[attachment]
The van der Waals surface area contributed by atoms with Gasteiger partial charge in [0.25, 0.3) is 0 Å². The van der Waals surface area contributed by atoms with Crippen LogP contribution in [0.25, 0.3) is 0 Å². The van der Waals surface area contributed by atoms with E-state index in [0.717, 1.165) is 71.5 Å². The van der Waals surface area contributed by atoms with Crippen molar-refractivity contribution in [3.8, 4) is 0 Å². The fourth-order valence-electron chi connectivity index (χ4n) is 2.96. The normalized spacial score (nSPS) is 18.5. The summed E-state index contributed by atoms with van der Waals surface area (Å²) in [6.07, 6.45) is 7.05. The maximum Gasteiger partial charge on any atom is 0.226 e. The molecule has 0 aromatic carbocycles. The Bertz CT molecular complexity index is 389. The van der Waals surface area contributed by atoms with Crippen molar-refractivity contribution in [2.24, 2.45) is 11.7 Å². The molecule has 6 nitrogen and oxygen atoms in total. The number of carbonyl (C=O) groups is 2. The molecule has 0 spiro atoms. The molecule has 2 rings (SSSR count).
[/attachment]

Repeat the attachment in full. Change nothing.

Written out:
The van der Waals surface area contributed by atoms with Gasteiger partial charge in [0.25, 0.3) is 0 Å². The van der Waals surface area contributed by atoms with Crippen LogP contribution in [0.25, 0.3) is 0 Å². The van der Waals surface area contributed by atoms with E-state index in [0.717, 1.165) is 71.5 Å². The van der Waals surface area contributed by atoms with Crippen molar-refractivity contribution in [3.8, 4) is 0 Å². The fourth-order valence-electron chi connectivity index (χ4n) is 2.96. The normalized spacial score (nSPS) is 18.5. The summed E-state index contributed by atoms with van der Waals surface area (Å²) in [6.07, 6.45) is 7.05. The maximum Gasteiger partial charge on any atom is 0.226 e. The molecule has 0 aromatic carbocycles. The Bertz CT molecular complexity index is 389. The van der Waals surface area contributed by atoms with Crippen molar-refractivity contribution in [2.24, 2.45) is 11.7 Å². The molecule has 6 nitrogen and oxygen atoms in total. The number of carbonyl (C=O) groups is 2. The molecule has 0 spiro atoms. The molecule has 2 rings (SSSR count).